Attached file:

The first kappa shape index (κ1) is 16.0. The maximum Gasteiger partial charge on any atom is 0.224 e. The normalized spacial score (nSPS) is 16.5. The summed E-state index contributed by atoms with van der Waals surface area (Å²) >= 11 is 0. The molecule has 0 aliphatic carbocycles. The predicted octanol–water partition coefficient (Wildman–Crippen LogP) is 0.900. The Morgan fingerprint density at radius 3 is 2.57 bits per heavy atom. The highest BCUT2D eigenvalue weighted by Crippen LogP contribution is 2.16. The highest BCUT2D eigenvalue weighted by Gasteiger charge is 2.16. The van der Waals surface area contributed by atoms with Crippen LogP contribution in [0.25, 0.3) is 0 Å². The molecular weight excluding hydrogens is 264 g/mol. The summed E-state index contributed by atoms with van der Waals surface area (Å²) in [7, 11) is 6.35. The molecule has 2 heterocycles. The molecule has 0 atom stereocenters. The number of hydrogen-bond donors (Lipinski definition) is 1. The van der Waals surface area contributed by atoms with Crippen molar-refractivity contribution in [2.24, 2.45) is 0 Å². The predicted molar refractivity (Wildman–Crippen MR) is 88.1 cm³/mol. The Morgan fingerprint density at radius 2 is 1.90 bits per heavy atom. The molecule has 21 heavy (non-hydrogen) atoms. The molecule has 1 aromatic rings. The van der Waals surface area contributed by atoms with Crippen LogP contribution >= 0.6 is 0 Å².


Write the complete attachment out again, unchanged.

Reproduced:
The first kappa shape index (κ1) is 16.0. The maximum Gasteiger partial charge on any atom is 0.224 e. The normalized spacial score (nSPS) is 16.5. The summed E-state index contributed by atoms with van der Waals surface area (Å²) >= 11 is 0. The molecule has 0 aliphatic carbocycles. The predicted octanol–water partition coefficient (Wildman–Crippen LogP) is 0.900. The Morgan fingerprint density at radius 3 is 2.57 bits per heavy atom. The highest BCUT2D eigenvalue weighted by Crippen LogP contribution is 2.16. The highest BCUT2D eigenvalue weighted by Gasteiger charge is 2.16. The van der Waals surface area contributed by atoms with Crippen LogP contribution in [0.25, 0.3) is 0 Å². The molecular weight excluding hydrogens is 264 g/mol. The summed E-state index contributed by atoms with van der Waals surface area (Å²) in [7, 11) is 6.35. The molecule has 2 heterocycles. The molecule has 0 atom stereocenters. The number of hydrogen-bond donors (Lipinski definition) is 1. The van der Waals surface area contributed by atoms with Crippen molar-refractivity contribution in [2.24, 2.45) is 0 Å². The predicted molar refractivity (Wildman–Crippen MR) is 88.1 cm³/mol. The Morgan fingerprint density at radius 2 is 1.90 bits per heavy atom. The molecule has 21 heavy (non-hydrogen) atoms. The molecule has 1 aromatic rings. The van der Waals surface area contributed by atoms with Crippen LogP contribution >= 0.6 is 0 Å².